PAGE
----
Tuesday, November 1, 2011

Nine Days of the Ninja:
Ninjas & Zombies: Tastes that go great together?

Ninjas vs. Zombies (2010)
Starring: Daniel Ross, Cory Okouchi, Carla Okouchi, P.J. Megaw, Dan Guy, Daniel Mascarello, Melissa McConnell, Tara Moore, and Will Stendeback
Director: Justin Timpane
Rating: Four of Ten Stars

Three friends are granted the magical powers and combat prowess of The Ninja when a necromantic ritual unleashes a soul-sucking, zombie-creating demon on a small American town.

As low-budget action spoofs go, "Ninjas vs, Zombies" is fairly well accomplished on the technical front. The special effects are well-deployed, both the practical gore effects and the digitally generated "magical energies" and muzzle-flashes and explosions. Director Timpane seems to have a good sense of how to film action and martial arts scenes, and the editing generally helps cover up budgetary shortfalls rather than emphasize them. The main technical disappointment about the film is that the foley artists could have been on the job more, as there are several fight and effect scenes that are less effective than they might otherwise have been.

The acting is better than I've come to expect from films at this level of production, with lead heroes Daniel Ross and Dan Guy being particularly skilled and fun to watch. P.J. McGaw also gives a good accounting of himself as the root of all evil in the film, and the rest of the cast and supporting players are also quite good.

Unfortunately, everyone is let down by an inadequite script. Written by the director, it feels like a first draft, with flabby and repetative scenes and dialogue, particularly early on, and, worse, irrelevant scenes and pop cultural references that distract from the film's central high concept of Ninjas kicking Zombie ass without adding anything worthwhile to the mix. I suppose with Jason Friedberg and Aaron Seltzer somehow still having careers and still making shitty comedies that consist of little more than stringing together random references to popular movies and pop culture, it was only a matter of time before a new generation of filmmakers started to copy them. (It also doesn't help that some of the character interaction feels like it was lifted from a Kevin Smith movie. Stealing is a time-honored tradition among script-writers, but one really should take one's screenplay through an extra draft or two to hide the sources a bit better. Even if it means bringing in a co-writer.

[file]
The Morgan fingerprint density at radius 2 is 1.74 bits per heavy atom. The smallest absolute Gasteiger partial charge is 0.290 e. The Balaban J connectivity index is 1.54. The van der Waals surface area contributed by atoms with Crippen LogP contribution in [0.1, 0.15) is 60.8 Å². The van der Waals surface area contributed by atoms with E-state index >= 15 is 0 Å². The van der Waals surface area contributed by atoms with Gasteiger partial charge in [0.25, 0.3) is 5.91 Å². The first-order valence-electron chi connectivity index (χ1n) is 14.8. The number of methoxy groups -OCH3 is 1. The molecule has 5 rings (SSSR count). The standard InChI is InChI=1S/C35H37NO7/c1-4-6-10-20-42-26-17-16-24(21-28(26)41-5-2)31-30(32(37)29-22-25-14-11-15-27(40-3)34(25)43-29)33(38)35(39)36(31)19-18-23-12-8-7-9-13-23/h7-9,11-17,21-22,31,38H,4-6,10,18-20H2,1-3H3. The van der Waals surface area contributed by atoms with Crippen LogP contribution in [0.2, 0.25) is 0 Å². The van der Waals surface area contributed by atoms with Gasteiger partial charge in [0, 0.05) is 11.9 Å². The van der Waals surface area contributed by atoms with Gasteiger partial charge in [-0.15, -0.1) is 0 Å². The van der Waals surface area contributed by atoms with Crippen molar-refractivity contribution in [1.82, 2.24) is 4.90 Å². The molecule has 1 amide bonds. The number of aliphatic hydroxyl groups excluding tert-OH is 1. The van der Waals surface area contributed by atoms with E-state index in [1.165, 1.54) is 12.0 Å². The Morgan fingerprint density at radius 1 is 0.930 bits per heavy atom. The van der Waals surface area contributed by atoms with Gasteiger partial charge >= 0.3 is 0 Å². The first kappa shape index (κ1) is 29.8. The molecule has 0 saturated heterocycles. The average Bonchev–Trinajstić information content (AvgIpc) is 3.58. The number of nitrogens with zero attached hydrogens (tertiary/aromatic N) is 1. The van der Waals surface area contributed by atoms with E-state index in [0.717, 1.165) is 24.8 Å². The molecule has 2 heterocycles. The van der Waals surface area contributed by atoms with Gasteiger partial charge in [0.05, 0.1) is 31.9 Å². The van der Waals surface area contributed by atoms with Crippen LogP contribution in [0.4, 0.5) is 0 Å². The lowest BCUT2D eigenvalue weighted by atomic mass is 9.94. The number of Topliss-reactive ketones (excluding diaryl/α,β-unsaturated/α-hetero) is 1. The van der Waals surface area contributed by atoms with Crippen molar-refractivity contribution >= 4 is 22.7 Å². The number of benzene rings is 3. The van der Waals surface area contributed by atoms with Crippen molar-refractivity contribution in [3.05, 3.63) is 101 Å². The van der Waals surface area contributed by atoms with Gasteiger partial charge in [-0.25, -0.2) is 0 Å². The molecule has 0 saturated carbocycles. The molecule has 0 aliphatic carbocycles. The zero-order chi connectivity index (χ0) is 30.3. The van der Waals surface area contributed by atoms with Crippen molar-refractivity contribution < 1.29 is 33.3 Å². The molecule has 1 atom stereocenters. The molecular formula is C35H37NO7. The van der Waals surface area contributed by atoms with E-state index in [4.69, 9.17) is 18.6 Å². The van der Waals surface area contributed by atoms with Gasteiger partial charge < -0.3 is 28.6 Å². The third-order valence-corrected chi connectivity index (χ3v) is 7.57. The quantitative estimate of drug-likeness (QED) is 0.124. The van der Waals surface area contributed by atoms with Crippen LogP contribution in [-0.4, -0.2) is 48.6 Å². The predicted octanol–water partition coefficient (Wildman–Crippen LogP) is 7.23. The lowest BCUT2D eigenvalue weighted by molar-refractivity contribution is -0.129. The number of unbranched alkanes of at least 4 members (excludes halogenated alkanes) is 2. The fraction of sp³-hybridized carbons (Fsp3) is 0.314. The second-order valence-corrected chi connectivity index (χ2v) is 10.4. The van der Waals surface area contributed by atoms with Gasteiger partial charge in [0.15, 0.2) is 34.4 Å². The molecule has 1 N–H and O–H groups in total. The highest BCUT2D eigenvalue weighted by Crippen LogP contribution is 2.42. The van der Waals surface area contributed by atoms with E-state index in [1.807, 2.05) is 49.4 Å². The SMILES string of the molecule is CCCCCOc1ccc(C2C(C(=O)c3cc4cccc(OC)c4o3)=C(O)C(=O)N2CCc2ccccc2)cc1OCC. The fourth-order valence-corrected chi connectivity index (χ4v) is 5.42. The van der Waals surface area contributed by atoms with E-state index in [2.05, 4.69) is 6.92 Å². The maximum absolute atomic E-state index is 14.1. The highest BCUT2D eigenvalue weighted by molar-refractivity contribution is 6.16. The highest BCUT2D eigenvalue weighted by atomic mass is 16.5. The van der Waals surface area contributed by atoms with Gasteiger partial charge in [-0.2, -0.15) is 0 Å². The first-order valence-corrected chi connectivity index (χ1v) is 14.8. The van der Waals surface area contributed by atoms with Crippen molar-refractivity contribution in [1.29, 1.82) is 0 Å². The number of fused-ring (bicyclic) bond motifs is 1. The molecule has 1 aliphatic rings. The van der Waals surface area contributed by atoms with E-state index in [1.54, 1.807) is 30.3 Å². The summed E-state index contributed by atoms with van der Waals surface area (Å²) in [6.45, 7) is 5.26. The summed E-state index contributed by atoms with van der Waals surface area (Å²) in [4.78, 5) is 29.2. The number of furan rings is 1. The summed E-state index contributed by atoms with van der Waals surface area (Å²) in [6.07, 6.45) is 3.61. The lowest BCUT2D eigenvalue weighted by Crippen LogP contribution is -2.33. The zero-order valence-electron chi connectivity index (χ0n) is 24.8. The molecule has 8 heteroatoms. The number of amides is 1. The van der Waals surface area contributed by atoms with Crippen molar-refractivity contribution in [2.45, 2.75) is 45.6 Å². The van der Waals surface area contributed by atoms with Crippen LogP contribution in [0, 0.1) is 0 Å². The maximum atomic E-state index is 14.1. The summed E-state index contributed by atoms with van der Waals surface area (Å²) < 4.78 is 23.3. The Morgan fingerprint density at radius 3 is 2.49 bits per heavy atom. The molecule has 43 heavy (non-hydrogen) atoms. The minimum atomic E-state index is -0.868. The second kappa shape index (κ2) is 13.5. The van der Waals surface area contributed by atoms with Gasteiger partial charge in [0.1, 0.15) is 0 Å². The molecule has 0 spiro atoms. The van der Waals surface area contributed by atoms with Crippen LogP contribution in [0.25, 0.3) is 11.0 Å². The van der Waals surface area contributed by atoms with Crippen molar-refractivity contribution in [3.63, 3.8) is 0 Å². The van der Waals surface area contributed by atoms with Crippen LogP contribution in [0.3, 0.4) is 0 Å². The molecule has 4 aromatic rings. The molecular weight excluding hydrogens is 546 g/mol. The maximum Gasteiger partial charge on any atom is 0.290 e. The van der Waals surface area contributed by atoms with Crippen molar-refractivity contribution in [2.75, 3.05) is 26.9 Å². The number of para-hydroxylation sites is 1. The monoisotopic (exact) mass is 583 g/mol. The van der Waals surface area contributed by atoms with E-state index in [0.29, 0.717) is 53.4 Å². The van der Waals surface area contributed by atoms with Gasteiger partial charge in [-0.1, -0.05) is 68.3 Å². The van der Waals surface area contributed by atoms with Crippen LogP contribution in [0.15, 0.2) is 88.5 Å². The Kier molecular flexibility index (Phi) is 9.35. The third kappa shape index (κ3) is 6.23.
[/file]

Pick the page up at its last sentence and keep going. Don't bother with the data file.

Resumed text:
I think there is all sorts of potential for a great horror and/or action comedy when it comes to pitting Ninjas against zombies. I also think that potential is on display in this film, but it remains mostly unrealized. It's better than most of the Godfrey Ho patch-work Ninja films, but it's still not a film to go out of your way for, whether you're looking for a comdy, a zombie film, or a ninja picture. It might make a good second feature for a bad movie night, if your group has patience for films with slow wind-ups and irrelevant detours.


  1. Poor old Godfrey Ho - he kind of lives in the bargain basement of Ninja Pop Culture, doesn't he? Right under a big sign that says "Quantity does NOT trump Quality!" Great review, Steve! Ripping start to the Week plus 2 of Ninjatasticness!

  2. I read somewhere that he actually made decent films before he took up the patch-work picture assignments.

    I don't recall seeing any of these decent pictures, but they're supposedly out there.